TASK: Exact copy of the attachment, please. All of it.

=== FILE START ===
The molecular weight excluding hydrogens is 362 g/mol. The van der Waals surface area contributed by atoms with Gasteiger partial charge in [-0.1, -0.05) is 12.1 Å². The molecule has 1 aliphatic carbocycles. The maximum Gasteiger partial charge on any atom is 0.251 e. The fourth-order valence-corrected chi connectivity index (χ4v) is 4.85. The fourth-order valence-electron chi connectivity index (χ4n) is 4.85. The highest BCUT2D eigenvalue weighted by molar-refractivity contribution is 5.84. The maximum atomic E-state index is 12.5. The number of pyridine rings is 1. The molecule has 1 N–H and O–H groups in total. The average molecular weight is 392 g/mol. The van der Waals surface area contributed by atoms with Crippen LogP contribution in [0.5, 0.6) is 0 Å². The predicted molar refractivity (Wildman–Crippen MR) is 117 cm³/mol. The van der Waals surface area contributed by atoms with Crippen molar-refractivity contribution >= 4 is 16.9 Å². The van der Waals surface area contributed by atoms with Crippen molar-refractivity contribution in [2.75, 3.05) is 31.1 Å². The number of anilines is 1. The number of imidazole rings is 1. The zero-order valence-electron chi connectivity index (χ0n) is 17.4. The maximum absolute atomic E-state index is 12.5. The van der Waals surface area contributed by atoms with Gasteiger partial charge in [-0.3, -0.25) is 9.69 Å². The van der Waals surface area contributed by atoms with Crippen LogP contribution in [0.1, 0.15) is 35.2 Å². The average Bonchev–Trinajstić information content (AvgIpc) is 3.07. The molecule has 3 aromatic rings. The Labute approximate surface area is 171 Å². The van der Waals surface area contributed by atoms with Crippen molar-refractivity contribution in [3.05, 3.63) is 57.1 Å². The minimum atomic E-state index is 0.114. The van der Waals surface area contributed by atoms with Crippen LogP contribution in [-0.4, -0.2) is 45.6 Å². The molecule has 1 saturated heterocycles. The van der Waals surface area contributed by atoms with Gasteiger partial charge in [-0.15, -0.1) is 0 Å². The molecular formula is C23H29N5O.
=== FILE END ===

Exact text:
The molecular weight excluding hydrogens is 362 g/mol. The van der Waals surface area contributed by atoms with Gasteiger partial charge in [-0.1, -0.05) is 12.1 Å². The molecule has 1 aliphatic carbocycles. The maximum Gasteiger partial charge on any atom is 0.251 e. The fourth-order valence-corrected chi connectivity index (χ4v) is 4.85. The fourth-order valence-electron chi connectivity index (χ4n) is 4.85. The highest BCUT2D eigenvalue weighted by molar-refractivity contribution is 5.84. The maximum atomic E-state index is 12.5. The number of pyridine rings is 1. The molecule has 1 N–H and O–H groups in total. The average molecular weight is 392 g/mol. The van der Waals surface area contributed by atoms with Crippen LogP contribution in [0.5, 0.6) is 0 Å². The predicted molar refractivity (Wildman–Crippen MR) is 117 cm³/mol. The van der Waals surface area contributed by atoms with Crippen molar-refractivity contribution >= 4 is 16.9 Å². The van der Waals surface area contributed by atoms with Crippen molar-refractivity contribution in [2.75, 3.05) is 31.1 Å². The number of anilines is 1. The number of imidazole rings is 1. The zero-order valence-electron chi connectivity index (χ0n) is 17.4. The maximum absolute atomic E-state index is 12.5. The van der Waals surface area contributed by atoms with Gasteiger partial charge in [-0.3, -0.25) is 9.69 Å². The van der Waals surface area contributed by atoms with Crippen LogP contribution in [0.1, 0.15) is 35.2 Å². The average Bonchev–Trinajstić information content (AvgIpc) is 3.07. The molecule has 3 aromatic rings. The Labute approximate surface area is 171 Å². The van der Waals surface area contributed by atoms with Crippen molar-refractivity contribution in [3.05, 3.63) is 57.1 Å². The minimum atomic E-state index is 0.114. The van der Waals surface area contributed by atoms with Crippen LogP contribution in [-0.4, -0.2) is 45.6 Å². The molecule has 1 saturated heterocycles. The van der Waals surface area contributed by atoms with Gasteiger partial charge in [-0.15, -0.1) is 0 Å². The molecular formula is C23H29N5O.